Law firm announces cutbacks leading to 80 job losses

Colin Flanagan

National law firm, Freeths, which has offices in Liverpool and Manchester, is axing around 80 jobs.

The firm has announced a redundancy consultation affecting staff across all its 13 offices which is likely to result in the loss of the roles, split more or less evenly between lawyers and support staff.

Although Freeths has seen significant growth over the past five years and achieved its target of £100m turnover in the 2019/20 financial year, this has necessitated recruitment ahead of need in order to deal with anticipated work demands.

The reversal of this trend brought about by the pandemic has, therefore, inevitably resulted in over-capacity.

In the light of a cautious analysis of the prospects for economic recovery, the board has reluctantly come to the conclusion that a significant realignment of resources is necessary.

Chairman Colin Flanagan said: “I am greatly saddened and disappointed that, as a result of external circumstances beyond our control, we are going to lose some of our excellent team members.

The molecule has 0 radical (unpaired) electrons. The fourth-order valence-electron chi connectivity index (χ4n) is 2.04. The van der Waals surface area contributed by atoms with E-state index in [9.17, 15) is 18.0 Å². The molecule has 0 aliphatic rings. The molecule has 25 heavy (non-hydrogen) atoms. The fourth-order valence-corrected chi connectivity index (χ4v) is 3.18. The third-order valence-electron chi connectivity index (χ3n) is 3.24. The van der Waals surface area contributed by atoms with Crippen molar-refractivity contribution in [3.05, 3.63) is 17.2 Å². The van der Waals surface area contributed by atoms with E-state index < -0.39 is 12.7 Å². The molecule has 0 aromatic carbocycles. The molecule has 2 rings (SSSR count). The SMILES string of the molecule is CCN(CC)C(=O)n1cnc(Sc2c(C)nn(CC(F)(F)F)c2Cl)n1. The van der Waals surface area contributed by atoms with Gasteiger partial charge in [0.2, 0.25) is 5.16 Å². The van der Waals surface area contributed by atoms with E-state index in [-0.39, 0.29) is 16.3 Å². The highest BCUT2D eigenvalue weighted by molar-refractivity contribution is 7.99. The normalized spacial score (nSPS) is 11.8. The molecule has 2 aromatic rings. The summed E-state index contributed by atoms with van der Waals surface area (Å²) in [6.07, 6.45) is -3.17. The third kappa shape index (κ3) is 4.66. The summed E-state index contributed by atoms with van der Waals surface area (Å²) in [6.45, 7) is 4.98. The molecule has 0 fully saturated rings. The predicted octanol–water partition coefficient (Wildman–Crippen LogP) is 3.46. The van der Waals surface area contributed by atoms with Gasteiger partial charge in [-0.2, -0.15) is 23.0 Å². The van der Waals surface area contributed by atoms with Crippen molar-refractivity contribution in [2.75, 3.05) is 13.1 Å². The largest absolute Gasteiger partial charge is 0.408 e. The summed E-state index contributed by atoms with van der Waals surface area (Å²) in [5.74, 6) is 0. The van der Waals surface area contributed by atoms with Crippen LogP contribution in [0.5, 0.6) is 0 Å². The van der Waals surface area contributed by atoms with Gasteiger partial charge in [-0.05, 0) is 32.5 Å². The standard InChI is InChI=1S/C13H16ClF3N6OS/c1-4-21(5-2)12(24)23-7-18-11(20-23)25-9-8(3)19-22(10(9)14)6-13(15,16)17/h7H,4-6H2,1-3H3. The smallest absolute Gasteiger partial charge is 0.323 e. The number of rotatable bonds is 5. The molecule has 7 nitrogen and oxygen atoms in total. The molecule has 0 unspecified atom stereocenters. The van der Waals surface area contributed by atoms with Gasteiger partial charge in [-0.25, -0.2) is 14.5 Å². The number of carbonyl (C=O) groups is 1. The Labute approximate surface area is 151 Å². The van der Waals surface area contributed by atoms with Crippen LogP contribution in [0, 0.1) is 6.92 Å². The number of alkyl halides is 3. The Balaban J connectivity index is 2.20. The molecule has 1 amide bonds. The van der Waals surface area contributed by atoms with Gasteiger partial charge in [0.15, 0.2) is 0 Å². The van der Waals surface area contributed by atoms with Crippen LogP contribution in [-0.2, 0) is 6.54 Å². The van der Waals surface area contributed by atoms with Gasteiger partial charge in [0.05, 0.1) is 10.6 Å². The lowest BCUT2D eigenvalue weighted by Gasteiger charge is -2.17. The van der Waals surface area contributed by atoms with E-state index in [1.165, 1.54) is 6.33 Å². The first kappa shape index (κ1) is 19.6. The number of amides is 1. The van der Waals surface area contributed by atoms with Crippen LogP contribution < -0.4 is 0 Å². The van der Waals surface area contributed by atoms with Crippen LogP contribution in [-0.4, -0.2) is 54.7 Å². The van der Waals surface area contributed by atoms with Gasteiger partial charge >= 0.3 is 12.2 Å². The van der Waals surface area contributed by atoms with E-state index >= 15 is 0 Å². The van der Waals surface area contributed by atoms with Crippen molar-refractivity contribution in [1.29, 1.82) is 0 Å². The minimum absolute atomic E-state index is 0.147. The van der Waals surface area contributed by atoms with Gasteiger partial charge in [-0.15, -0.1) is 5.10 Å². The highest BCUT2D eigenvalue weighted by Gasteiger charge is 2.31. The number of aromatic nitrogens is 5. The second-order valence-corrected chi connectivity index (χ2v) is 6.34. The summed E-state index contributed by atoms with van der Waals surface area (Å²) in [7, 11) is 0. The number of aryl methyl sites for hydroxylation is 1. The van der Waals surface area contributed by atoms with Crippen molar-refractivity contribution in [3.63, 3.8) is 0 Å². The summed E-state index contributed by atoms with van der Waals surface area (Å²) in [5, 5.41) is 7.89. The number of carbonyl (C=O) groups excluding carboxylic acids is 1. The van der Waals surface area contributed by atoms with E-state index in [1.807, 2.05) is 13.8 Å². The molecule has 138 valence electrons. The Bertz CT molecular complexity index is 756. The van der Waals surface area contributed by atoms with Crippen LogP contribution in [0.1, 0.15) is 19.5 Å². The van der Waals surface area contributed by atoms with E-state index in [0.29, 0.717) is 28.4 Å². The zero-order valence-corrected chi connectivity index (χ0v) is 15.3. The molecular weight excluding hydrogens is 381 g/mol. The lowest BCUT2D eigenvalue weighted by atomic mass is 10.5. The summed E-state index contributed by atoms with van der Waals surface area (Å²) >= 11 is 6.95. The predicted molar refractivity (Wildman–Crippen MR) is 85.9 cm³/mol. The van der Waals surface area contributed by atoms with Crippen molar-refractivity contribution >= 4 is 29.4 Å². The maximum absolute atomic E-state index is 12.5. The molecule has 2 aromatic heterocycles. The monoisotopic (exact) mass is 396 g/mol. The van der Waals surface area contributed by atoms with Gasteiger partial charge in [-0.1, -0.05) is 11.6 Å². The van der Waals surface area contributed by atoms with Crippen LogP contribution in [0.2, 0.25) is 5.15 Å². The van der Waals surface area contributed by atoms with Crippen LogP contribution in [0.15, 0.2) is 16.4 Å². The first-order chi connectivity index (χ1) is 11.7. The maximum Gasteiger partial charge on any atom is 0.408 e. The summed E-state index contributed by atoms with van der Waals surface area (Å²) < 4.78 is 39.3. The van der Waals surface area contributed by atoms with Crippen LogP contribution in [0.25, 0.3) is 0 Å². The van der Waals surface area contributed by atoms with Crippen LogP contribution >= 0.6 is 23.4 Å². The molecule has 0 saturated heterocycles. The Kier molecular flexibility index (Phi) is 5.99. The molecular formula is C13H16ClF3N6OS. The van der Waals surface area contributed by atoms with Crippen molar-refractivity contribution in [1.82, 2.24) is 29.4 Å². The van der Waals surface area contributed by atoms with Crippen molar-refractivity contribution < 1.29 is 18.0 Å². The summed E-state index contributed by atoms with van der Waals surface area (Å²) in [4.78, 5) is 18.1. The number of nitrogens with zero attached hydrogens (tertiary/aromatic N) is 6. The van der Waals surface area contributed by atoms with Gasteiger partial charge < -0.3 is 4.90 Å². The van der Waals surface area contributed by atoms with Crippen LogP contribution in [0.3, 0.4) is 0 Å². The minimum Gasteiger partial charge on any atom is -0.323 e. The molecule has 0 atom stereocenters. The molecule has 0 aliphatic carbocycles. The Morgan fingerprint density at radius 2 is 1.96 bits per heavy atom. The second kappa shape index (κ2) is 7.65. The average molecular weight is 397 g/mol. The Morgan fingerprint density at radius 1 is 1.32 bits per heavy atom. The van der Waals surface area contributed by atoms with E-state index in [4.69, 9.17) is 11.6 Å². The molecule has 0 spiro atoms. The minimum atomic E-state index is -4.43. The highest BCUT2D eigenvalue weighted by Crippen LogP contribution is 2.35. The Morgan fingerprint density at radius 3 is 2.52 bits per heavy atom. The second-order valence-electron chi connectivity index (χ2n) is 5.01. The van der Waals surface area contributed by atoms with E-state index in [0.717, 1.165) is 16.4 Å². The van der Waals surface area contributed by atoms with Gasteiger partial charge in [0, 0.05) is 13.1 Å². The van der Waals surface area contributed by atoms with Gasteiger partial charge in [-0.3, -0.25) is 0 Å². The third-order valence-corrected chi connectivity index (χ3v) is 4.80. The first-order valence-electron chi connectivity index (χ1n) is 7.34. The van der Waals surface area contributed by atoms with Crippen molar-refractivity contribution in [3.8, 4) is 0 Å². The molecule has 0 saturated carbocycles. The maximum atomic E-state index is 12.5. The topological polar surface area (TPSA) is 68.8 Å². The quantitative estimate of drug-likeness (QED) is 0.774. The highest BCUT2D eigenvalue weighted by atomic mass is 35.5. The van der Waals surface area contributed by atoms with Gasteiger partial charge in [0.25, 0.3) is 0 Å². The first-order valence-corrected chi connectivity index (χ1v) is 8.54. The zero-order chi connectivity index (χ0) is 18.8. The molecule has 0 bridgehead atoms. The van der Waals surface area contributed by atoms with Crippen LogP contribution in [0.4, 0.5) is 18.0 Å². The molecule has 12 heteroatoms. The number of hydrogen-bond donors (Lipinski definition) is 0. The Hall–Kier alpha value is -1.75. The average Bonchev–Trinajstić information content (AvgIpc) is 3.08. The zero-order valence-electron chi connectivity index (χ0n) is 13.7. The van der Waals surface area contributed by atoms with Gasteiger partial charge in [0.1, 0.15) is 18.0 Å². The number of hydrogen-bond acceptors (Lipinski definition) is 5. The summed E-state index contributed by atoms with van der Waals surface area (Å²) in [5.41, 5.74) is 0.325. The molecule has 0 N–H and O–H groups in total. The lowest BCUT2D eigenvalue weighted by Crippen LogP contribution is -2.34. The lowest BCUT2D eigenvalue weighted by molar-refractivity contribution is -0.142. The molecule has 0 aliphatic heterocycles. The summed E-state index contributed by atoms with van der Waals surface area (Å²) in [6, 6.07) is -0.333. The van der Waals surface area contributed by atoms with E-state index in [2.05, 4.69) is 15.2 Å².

“We have worked hard to build an exciting law firm with real momentum and one which truly values its people.

“It is a matter of huge regret that we are faced with some contraction in our work for the first time since the financial crisis, and that we find ourselves needing to reduce our staff numbers.

“I am, however, confident that this action is in the interests of the business and our clients and will allow us to move forward with renewed confidence for a successful future.”

The announcement was made by Colin Flanagan in an email to staff, and will be followed immediately by video conference meetings with the staff council and with all potentially affected staff members.

These meetings will set out a number of alternative proposals, such as paid sabbaticals and reduced hours, which the firm hopes will reduce the number of redundancies implemented.

This follows from previous measures taken by the firm in response to the current situation, including suspension of partner distributions and reduction in monthly drawings, with board members taking a 30% cut.

Staff members also agreed to a temporary salary reduction which runs until August.

The firm has been holding staff council meetings on a bi-weekly basis throughout the coronavirus crisis, and the council has been provided with regular updates about the progress of the business, including detailed financial information.

Council minutes are then circulated to all staff members.